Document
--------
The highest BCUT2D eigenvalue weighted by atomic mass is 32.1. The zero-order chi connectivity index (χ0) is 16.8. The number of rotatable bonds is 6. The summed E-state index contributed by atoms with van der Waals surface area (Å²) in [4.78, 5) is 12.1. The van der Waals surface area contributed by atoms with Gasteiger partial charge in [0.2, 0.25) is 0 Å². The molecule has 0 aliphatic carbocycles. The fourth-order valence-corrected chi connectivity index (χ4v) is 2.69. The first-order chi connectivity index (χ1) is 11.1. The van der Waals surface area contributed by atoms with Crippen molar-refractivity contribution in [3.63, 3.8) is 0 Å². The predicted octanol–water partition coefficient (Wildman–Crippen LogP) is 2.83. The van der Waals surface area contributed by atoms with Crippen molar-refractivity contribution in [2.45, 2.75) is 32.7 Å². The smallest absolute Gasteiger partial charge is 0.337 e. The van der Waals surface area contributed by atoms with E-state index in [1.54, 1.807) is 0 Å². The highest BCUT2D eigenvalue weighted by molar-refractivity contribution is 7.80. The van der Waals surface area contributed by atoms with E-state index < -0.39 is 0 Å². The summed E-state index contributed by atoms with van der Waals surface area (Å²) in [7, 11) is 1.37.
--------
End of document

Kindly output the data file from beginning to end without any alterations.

The highest BCUT2D eigenvalue weighted by atomic mass is 32.1. The zero-order chi connectivity index (χ0) is 16.8. The number of rotatable bonds is 6. The summed E-state index contributed by atoms with van der Waals surface area (Å²) in [4.78, 5) is 12.1. The van der Waals surface area contributed by atoms with Gasteiger partial charge in [0.2, 0.25) is 0 Å². The molecule has 0 aliphatic carbocycles. The fourth-order valence-corrected chi connectivity index (χ4v) is 2.69. The first-order chi connectivity index (χ1) is 11.1. The van der Waals surface area contributed by atoms with Crippen molar-refractivity contribution in [3.63, 3.8) is 0 Å². The predicted octanol–water partition coefficient (Wildman–Crippen LogP) is 2.83. The van der Waals surface area contributed by atoms with Crippen molar-refractivity contribution in [2.45, 2.75) is 32.7 Å². The smallest absolute Gasteiger partial charge is 0.337 e. The van der Waals surface area contributed by atoms with E-state index in [1.54, 1.807) is 0 Å². The highest BCUT2D eigenvalue weighted by molar-refractivity contribution is 7.80. The van der Waals surface area contributed by atoms with E-state index < -0.39 is 0 Å². The summed E-state index contributed by atoms with van der Waals surface area (Å²) in [7, 11) is 1.37.